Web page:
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Hospitality Staff to Earn More

We all need money, it’s a fact of life. But another fact that is almost true for everyone is we want more of it. Well it just happens on the 31st October 2022 if you were employed by Kāpura you would now be earning at least $23.65 an hour a living wage but that wasn’t all, at least 82% of their employees would also receive a wage increase.

Now who are Kāpura you may be asking yourself? Well I certainly was. Kāpura is a Hospitality group whose headquarters are based here in Wellington. With more than forty sites and 1000 employees all over the country, we aren’t talking about any small business, but a small empire.

Now why the wage increase you might be asking, isn’t there a minimum wage for a reason? CEO Jamie Williams says “a whole lot of people are impacted more by the increasing cost of living – we’ve just got to

do something about it.” A certainly kind way at looking at things, especially when compared to your average hospitality group squeezing every single penny of worth from their employees.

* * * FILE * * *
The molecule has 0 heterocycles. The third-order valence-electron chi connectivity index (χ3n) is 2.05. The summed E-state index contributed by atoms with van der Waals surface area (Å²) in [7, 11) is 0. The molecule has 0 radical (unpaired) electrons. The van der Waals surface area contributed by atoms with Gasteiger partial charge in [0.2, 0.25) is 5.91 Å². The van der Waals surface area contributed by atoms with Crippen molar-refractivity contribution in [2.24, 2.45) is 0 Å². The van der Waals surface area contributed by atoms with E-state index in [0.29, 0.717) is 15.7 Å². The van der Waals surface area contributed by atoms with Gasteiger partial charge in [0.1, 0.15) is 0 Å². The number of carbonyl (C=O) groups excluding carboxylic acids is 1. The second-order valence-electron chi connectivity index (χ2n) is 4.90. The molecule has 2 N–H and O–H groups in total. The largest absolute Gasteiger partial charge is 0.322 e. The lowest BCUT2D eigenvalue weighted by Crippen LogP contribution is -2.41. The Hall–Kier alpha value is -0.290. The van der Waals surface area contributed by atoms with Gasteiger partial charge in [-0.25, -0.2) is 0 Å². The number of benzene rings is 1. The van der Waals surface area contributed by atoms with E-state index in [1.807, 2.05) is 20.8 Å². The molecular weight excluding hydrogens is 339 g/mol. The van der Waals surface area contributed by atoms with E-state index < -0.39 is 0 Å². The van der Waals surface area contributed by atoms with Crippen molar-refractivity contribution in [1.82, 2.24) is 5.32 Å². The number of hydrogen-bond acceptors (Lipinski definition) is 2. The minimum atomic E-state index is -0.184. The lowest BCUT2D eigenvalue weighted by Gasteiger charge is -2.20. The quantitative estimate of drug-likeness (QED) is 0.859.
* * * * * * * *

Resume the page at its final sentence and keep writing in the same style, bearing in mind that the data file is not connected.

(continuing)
This has got people talking. On one side people think it’s fantastic, we need to be paying people the money they need to live but on the other side there are shortcuts being taken to save on lost money. Paul Retimanu, Wellington president of HANZ says “the industry will need to pick this wage increase up and is seen as a positive in general. His outlets started this some time ago. Retimanu acknowledged the industry had just been through an extremely difficult patch and the costs could flow on to consumers.” Another comment made elsewhere was “This will hopefully increase interest in working in hospitality, improve quality, reduce the number of staff that don’t turn up or act unprofessionally and bring in more professional dedicated people willing to learn better skills to provide better service.” A point that has been made by a leading operator is that with the increase in wages staff will be required to work more efficiently and probably with less staff per shift to cover the increase in costs. In one bar’s case they are not filling a vacancy and requiring current staff to achieve what more had previously.

And Kāpura aren’t the only ones taking actions to change how payment works in the system. Several hotels have also followed suit, paying their staff a living wage as well.

As you can see there’s a lot that can be taken away from this change. And whether or not your for it will have an effect on you, it could be that you’re a staff member who’s about to or gotten a raise, maybe the expectation for the amount of work you do will change, perhaps as a customer prices within hospitality may need to jump and perhaps the biggest thing of all how this will affect the economy overall.